Status : Doctorant
LLF, CNRS – UMR 7110
Université Paris Diderot-Paris 7
Case 7031 – 5, rue Thomas Mann,
75205 Paris cedex 13
Title : Formal Approaches to the Communication of Conflicting Identities in Discourse
PhD Defense : 2022-04-11
Inscription : 2018 à Paris Cité
This dissertation focuses on a proposal for the formal modelling of a very specific phenomenon of political communication usually called ``dogwhistles''. A secondary contribution is an attempt to use (and a reflexive approach to the use of) machine learning techniques for the study of said dogwhistles.
From a theoretical point of view, this work draws inspiration from game theoretic approaches of linguistics and pragmatics, game theoretic approaches of social meaning, and distributional semantics. Beyond the main contributions, the thesis presents briefly each of these areas of research, since it is likely that readers might not know much about at least one of these areas, and I therefore hope that these introductory texts can be also counted among the contributions of this work.
Formal linguistics has devised a number of sophisticated mathematical objects to try and describe linguistic phenomena with as much precision as possible for the last decades. There is however one area of linguistics that has historically evaded attempts at formalization: sociolinguistics. The few attempts at formalizing sociolinguistics results are fairly recent. Inspired by tools from formal pragmatics, they have expanded the concept of linguistic interpretation to the interpretation not only of message content, but of social meaning as well, leading to elaborate formal models that are at the basis of fascinating research programmes.
There has been however few attempts at linking the works from formal pragmatics and semantics -- focusing mostly on the interpretation of content -- and formal sociolinguistics -- focusing on the interpretation of social meaning. Notably, there have been no attempts at giving a picture in formal terms of situations whereby the social meaning contained within an utterance can influence the content interpretation of that utterance by listeners.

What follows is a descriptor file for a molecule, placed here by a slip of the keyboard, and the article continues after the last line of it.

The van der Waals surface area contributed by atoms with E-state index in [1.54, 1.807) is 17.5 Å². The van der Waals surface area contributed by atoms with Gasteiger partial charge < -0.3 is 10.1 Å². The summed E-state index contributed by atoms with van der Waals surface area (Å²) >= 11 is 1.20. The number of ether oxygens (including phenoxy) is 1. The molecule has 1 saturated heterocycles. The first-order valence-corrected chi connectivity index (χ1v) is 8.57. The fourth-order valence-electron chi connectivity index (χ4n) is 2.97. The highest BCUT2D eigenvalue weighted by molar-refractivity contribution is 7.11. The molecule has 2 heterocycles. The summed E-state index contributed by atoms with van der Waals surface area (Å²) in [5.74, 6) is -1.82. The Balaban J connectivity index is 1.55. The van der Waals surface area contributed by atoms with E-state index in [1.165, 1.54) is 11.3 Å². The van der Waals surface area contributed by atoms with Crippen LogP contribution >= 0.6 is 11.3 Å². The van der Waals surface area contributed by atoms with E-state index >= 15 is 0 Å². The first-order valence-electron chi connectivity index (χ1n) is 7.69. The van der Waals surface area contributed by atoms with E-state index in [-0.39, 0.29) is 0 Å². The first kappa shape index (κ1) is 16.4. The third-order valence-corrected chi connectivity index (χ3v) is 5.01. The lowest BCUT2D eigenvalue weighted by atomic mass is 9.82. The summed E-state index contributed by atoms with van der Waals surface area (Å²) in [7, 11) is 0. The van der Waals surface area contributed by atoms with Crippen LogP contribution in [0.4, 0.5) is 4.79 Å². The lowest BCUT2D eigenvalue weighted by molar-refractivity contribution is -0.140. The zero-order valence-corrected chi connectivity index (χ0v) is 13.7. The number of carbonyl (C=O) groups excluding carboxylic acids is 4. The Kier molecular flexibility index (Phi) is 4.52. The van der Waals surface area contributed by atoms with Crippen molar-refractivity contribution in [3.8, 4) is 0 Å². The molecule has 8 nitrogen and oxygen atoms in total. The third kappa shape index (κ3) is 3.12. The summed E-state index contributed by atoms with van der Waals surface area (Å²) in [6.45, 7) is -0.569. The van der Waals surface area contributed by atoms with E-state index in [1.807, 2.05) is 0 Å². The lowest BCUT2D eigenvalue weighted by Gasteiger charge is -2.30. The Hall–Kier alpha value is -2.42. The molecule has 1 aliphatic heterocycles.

In this work, we focus on situations where speakers send messages where the social meaning and content interpretations vary according to who receives them. This phenomenon is sometimes referred to as dogwhistle politics, since it has been mostly studied in the context of political discourse. Using formal tools from pragmatics (Rational Speech Act models) and their adaptations in the realm of sociolinguistics (Social Meaning Games), we aim to construct a model that can accurately describes these situations, where the retrieval of the identity of the speaker can supposedly lead to a variety of interpretations, linking the notions of social meaning and content meaning in a single kind of linguistic game. Beyond this endeavor, a key characteristic of dogwhistles is that they are supposedly hidden messages to a point. This leads to a situation where it can be difficult to assess whether a given utterance does or does not contain a dogwhistle. Acknowledging this, we have tried to give a definition of dogwhistles that goes beyond their mere description and could be applied to the enterprise of finding them in text, using concepts from distributional semantics, vector space models of language and machine learning.